Sun Jiadong, a 41-year-old resident of Zhengzhou in central China, had just 27 Twitter followers when police arrested him in late 2019 for allegedly spreading false information about the party, Hong Kong, Taiwan and Xinjiang, prosecutors said. They reported that the posts attracted 168 users, as well as retweets from 10 users and comments from 95 users.
In October 2019, M. commented. The Sun in a tweet to Chinese state media: Long live Hong Kong, shame on the communist cronies. Sun was sentenced in December to 13 months in prison, which he served while in custody that month, according to court documents. He could not be reached.
Some have started tweeting again after their suggestions. Huang Gengbao, a member of an online activist group called Rose China, was arrested in May 2019 and spent 16 months in detention for criticizing the Chinese leadership and party on Twitter, according to court documents. In the past, they have only threatened and made statements, the 45-year-old said. They did well this time, I didn’t expect them to.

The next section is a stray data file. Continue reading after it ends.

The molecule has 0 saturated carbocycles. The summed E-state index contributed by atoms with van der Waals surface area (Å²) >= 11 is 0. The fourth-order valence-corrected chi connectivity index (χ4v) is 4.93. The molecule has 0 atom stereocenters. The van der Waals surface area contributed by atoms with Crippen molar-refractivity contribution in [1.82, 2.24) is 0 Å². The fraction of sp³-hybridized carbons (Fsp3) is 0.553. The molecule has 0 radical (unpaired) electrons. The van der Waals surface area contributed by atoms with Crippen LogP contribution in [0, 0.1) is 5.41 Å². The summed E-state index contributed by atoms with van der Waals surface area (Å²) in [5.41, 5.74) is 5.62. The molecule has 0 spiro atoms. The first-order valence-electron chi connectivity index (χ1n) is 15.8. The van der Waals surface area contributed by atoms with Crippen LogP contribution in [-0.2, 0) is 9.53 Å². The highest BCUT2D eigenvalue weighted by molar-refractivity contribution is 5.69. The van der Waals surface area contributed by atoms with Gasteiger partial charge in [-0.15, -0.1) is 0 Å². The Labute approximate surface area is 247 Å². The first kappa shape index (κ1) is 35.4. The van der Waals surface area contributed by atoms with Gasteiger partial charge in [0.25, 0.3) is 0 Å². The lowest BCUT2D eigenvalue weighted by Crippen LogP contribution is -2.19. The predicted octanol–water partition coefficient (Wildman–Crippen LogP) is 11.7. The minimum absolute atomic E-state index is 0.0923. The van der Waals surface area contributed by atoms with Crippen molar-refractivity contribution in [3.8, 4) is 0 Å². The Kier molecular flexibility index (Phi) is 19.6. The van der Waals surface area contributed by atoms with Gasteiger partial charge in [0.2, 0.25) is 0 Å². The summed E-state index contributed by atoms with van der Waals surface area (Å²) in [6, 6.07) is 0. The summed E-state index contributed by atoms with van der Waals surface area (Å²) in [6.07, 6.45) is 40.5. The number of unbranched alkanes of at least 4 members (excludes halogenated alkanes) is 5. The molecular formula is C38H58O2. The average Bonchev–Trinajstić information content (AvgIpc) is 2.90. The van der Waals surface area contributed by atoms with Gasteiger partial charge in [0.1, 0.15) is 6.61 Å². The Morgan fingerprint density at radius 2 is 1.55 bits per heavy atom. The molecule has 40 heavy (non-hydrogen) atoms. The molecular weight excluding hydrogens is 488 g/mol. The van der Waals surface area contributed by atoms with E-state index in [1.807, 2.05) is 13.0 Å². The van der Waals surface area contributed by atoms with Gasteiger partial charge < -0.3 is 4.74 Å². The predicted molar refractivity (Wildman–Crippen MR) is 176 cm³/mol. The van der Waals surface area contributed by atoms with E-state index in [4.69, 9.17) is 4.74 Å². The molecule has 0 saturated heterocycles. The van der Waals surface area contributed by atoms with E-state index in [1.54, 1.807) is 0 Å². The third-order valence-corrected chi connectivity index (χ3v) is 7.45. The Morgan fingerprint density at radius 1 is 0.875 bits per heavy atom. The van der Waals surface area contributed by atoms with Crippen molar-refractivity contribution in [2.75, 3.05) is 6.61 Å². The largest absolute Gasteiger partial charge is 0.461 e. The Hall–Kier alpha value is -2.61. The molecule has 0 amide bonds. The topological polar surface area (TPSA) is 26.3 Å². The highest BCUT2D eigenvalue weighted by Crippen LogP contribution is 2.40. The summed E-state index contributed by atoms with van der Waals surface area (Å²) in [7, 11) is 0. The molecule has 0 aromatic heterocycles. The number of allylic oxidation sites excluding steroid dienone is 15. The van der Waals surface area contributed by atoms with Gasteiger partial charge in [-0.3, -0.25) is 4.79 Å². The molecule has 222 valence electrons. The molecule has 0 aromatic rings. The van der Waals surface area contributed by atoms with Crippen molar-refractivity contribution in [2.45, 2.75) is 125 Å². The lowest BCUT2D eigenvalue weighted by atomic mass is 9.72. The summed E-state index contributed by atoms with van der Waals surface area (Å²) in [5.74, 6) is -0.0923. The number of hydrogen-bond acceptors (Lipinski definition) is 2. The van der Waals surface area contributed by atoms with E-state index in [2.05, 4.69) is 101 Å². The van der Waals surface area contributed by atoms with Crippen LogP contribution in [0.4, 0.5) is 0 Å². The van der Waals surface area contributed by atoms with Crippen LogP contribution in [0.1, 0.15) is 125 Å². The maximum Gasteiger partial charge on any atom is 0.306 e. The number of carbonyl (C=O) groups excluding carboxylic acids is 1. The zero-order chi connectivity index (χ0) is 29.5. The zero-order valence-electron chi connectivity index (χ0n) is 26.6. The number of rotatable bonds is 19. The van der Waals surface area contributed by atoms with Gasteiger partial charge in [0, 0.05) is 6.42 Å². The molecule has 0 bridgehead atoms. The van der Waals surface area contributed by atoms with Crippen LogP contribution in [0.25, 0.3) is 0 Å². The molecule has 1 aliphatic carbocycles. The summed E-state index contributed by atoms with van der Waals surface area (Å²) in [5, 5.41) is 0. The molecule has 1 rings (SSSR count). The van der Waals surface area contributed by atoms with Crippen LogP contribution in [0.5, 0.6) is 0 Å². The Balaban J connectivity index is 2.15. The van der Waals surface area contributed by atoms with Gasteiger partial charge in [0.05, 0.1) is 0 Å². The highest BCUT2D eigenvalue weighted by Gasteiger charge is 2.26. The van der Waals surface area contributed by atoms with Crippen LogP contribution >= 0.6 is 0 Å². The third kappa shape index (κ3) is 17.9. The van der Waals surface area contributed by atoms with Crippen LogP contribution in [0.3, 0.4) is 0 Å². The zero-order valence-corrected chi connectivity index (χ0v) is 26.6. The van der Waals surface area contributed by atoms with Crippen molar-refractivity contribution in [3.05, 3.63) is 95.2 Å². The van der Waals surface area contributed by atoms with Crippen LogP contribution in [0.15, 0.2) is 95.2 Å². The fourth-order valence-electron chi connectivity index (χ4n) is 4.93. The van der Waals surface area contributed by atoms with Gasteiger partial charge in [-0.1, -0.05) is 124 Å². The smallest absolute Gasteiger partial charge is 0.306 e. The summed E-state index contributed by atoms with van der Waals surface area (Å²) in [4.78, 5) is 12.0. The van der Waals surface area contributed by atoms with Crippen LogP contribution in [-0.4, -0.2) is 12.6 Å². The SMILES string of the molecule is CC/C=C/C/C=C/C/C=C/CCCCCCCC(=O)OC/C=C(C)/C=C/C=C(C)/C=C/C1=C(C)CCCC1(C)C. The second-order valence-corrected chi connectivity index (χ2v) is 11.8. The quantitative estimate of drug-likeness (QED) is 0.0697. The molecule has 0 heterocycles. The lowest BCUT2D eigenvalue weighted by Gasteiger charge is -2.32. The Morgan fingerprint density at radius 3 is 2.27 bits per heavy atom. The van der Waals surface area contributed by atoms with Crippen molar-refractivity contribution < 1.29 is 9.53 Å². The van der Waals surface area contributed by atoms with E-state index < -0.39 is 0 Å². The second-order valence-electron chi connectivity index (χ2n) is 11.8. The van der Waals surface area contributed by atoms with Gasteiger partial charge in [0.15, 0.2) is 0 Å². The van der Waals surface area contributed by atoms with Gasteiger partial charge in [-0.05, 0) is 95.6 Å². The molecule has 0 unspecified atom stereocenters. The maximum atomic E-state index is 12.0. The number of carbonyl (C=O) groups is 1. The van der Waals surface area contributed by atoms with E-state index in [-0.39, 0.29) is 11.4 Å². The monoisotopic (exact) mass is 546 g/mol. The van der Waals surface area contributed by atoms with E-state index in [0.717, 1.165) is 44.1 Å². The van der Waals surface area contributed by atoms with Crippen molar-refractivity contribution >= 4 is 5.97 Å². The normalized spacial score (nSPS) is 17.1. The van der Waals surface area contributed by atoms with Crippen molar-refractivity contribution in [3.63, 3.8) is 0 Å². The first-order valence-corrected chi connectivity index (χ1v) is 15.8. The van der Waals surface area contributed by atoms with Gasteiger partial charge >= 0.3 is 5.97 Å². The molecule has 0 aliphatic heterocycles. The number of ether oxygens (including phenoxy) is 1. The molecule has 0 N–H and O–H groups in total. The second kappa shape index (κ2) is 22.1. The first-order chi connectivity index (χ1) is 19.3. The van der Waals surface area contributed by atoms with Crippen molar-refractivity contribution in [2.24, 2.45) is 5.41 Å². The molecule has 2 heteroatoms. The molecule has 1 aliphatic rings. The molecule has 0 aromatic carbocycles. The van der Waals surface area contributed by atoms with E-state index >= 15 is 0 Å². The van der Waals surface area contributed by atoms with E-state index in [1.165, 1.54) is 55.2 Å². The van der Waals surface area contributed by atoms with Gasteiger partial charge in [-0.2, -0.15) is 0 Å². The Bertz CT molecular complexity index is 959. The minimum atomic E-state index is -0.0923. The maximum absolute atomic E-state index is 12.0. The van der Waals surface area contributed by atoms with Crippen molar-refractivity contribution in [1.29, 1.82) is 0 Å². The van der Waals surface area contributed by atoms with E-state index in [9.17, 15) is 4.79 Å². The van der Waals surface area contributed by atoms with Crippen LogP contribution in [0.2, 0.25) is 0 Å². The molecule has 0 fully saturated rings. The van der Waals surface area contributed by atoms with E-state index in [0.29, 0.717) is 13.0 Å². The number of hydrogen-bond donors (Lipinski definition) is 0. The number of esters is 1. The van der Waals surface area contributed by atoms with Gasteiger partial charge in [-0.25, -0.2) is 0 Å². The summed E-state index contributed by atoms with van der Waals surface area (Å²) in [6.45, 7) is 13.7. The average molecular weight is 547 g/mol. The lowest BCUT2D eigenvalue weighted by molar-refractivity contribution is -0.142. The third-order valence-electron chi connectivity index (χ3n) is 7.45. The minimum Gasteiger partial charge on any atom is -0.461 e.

After his release in September, Huang opened a new Twitter account and published a petition asking a higher court to overturn his conviction because most Chinese could not read his tweets due to Chinese internet control. He canceled the station after police reported it, he said. Now I tweet less about things that aren’t too sensitive.
Police in Xuzhou, where Mr Huang was arrested, did not answer questions.
Zhou also resumed tweeting after his release in December. No need to give in to intruders, he said, although he has become more cautious. I’ll be quiet for a while.
Email Chun Han Wong at firstname.lastname@example.org.